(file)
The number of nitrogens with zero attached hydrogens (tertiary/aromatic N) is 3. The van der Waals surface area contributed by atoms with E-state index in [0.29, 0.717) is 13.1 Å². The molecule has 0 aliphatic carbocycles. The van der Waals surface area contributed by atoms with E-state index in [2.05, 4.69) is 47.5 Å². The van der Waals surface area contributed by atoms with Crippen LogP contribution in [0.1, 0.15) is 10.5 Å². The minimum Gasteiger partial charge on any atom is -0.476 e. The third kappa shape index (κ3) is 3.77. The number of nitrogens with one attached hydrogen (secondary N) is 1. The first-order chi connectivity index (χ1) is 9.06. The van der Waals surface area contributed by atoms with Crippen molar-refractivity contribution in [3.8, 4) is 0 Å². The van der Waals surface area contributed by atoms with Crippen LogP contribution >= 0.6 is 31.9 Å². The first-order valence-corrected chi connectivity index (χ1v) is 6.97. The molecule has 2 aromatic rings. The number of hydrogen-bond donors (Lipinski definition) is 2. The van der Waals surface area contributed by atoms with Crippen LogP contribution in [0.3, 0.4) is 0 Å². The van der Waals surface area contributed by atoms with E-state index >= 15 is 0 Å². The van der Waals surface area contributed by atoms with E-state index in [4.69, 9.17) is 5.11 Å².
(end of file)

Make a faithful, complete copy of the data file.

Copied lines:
The number of nitrogens with zero attached hydrogens (tertiary/aromatic N) is 3. The van der Waals surface area contributed by atoms with E-state index in [0.29, 0.717) is 13.1 Å². The molecule has 0 aliphatic carbocycles. The van der Waals surface area contributed by atoms with E-state index in [2.05, 4.69) is 47.5 Å². The van der Waals surface area contributed by atoms with Crippen LogP contribution in [0.1, 0.15) is 10.5 Å². The minimum Gasteiger partial charge on any atom is -0.476 e. The third kappa shape index (κ3) is 3.77. The number of nitrogens with one attached hydrogen (secondary N) is 1. The first-order chi connectivity index (χ1) is 9.06. The van der Waals surface area contributed by atoms with Crippen molar-refractivity contribution in [3.8, 4) is 0 Å². The van der Waals surface area contributed by atoms with Crippen LogP contribution >= 0.6 is 31.9 Å². The first-order valence-corrected chi connectivity index (χ1v) is 6.97. The molecule has 2 aromatic rings. The number of hydrogen-bond donors (Lipinski definition) is 2. The van der Waals surface area contributed by atoms with Crippen LogP contribution in [0.3, 0.4) is 0 Å². The van der Waals surface area contributed by atoms with E-state index >= 15 is 0 Å². The van der Waals surface area contributed by atoms with E-state index in [4.69, 9.17) is 5.11 Å².